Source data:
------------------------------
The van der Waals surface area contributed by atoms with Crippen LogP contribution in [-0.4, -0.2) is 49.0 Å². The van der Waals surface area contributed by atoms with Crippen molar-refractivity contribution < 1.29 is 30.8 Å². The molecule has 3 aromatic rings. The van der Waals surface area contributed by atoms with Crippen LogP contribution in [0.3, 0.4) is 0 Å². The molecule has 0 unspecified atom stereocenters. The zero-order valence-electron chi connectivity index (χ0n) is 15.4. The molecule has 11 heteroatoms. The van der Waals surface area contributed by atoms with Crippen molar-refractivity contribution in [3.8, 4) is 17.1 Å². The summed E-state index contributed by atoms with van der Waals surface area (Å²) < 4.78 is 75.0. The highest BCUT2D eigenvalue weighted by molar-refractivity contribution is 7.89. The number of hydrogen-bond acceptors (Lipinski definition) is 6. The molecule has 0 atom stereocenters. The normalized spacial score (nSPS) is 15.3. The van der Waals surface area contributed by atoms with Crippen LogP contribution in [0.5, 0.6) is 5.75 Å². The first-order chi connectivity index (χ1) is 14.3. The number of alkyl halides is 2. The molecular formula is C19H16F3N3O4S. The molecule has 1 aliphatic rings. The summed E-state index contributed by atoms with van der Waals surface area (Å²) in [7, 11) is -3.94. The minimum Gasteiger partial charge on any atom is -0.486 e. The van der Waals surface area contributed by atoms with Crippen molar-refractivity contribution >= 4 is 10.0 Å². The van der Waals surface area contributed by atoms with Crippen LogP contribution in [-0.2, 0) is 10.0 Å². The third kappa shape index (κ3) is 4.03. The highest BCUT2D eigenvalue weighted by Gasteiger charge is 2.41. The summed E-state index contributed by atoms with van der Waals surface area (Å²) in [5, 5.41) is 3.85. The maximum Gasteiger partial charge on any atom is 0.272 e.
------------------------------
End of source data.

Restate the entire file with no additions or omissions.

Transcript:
The van der Waals surface area contributed by atoms with Crippen LogP contribution in [-0.4, -0.2) is 49.0 Å². The van der Waals surface area contributed by atoms with Crippen molar-refractivity contribution < 1.29 is 30.8 Å². The molecule has 3 aromatic rings. The van der Waals surface area contributed by atoms with Crippen LogP contribution in [0.3, 0.4) is 0 Å². The molecule has 0 unspecified atom stereocenters. The zero-order valence-electron chi connectivity index (χ0n) is 15.4. The molecule has 11 heteroatoms. The van der Waals surface area contributed by atoms with Crippen molar-refractivity contribution in [3.8, 4) is 17.1 Å². The summed E-state index contributed by atoms with van der Waals surface area (Å²) < 4.78 is 75.0. The highest BCUT2D eigenvalue weighted by molar-refractivity contribution is 7.89. The number of hydrogen-bond acceptors (Lipinski definition) is 6. The molecule has 0 atom stereocenters. The normalized spacial score (nSPS) is 15.3. The van der Waals surface area contributed by atoms with Crippen LogP contribution in [0.5, 0.6) is 5.75 Å². The first-order chi connectivity index (χ1) is 14.3. The number of alkyl halides is 2. The molecular formula is C19H16F3N3O4S. The molecule has 1 aliphatic rings. The summed E-state index contributed by atoms with van der Waals surface area (Å²) in [7, 11) is -3.94. The minimum Gasteiger partial charge on any atom is -0.486 e. The van der Waals surface area contributed by atoms with Crippen molar-refractivity contribution >= 4 is 10.0 Å². The van der Waals surface area contributed by atoms with Crippen LogP contribution in [-0.2, 0) is 10.0 Å². The third kappa shape index (κ3) is 4.03. The highest BCUT2D eigenvalue weighted by Gasteiger charge is 2.41. The summed E-state index contributed by atoms with van der Waals surface area (Å²) in [5, 5.41) is 3.85. The maximum Gasteiger partial charge on any atom is 0.272 e.